And after one- two- three snow-less winters, I too began to forget what it was like. I was at the pool while my friends in Boston were scraping ice off their windshields. I felt like a cheater. I felt like a wonderful, warm little cheater. Winter became this silly, far-off memory. "Oh yeah, I lived in winter once...it was crazy—" as if it were some wild and crazy concert I attended.
Even as I planned my move back to New England I knew that winter would come but I brushed off the idea of it. We were moving back in May...that annoying winter season was a whole world away.
Then September came.
Being back in the land of four seasons, my body has picked up on the subtle shift from summer to fall, then it will be from fall to...(and I swear the little hairs on the back of my neck rose up when I thought about it) WINTER. It suddenly hit me; it's actually going to happen. The sun in San Diego must have burned straight through to my brain cells because I really think I thought that maybe winter had stopped happening all together in 2006...when it stopped for me.
Like a repressed memory, thoughts of winter are creeping back to me and I'm going into disaster planning mode. I had to get Maya a winter coat; I'm restocking my candle supply; I have to dig out my old gloves and go buy boots. There is so much to do before the deep freeze sets in. I feel like calling out a warning, Paul Revere-style, through the streets: "Winter is coming! Winter is coming!" But people here would just look at me and say, "Yeah, idiot, we know." I suppose it's a little early to start worry about it all, but coming back into winter suddenly seems a lot more difficult now that I've accepted the fact it's actually going to happen.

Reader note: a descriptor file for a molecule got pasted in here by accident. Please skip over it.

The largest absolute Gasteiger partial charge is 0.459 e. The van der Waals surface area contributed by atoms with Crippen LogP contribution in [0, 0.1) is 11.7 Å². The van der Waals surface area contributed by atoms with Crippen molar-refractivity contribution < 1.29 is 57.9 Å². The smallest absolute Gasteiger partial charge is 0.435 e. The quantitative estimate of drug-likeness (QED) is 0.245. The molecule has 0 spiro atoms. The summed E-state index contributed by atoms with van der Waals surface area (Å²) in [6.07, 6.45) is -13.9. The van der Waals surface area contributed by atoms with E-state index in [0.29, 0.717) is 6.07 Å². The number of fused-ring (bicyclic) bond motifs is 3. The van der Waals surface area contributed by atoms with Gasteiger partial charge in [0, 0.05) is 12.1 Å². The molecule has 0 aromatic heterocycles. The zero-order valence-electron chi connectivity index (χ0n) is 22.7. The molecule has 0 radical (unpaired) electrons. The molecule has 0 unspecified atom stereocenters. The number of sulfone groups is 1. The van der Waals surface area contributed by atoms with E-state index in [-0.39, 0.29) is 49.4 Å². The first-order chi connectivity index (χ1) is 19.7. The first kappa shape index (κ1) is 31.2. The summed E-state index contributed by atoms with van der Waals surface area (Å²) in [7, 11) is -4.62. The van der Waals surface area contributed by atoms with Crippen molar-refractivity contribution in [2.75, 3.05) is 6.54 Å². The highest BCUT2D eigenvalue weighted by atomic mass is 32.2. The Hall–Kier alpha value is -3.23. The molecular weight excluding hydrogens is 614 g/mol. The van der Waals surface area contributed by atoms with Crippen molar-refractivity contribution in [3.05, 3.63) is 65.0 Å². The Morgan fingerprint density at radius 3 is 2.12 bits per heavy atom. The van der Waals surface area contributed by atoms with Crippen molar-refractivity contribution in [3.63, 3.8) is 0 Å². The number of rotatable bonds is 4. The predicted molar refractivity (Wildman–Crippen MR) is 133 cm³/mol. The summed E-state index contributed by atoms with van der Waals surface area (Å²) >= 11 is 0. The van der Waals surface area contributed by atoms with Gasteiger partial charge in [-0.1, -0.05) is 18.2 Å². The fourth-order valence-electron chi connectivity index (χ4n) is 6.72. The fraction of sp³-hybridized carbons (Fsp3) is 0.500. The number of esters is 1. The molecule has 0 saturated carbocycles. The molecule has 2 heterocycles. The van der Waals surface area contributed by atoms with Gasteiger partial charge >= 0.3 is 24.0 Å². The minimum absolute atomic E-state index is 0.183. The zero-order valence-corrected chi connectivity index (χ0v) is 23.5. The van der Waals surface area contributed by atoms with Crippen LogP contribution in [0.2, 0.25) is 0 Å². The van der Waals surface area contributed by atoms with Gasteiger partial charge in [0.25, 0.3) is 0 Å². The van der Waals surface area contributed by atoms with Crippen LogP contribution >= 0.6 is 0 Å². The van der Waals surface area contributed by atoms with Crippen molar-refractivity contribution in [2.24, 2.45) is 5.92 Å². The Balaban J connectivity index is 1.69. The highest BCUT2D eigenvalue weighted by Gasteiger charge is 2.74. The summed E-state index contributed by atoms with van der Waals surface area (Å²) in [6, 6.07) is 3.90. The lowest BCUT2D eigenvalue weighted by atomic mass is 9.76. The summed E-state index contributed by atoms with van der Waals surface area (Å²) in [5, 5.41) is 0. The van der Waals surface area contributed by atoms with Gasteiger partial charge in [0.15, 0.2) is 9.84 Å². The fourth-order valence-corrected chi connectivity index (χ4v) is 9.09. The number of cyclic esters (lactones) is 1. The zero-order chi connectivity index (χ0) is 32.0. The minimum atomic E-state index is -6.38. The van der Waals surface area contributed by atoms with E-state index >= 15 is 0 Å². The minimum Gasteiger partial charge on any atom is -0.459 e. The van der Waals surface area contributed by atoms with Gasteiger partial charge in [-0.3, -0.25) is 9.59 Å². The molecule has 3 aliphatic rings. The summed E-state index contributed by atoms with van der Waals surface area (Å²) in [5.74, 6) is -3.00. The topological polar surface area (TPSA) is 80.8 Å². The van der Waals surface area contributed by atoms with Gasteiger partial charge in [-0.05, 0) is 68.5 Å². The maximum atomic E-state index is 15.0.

Wednesday, September 9, 2009
I wrote the first draft of this poem in college while reading Charle's Olson's The Maximus Poems. Olson drew from the rich history of Gloucester (my hometown and where he eventually settled). He explored the connection between people and place and the changes (not such a good thing) brought about by technology and industrialism. I got to thinking about how much things had already changed since the time Olson wrote about them to the time I was writing about them. Time always moves forward but our words are more fluid and explore the connection between the past, present and where we're headed.
Tuesday, September 8, 2009
Saturday, September 5, 2009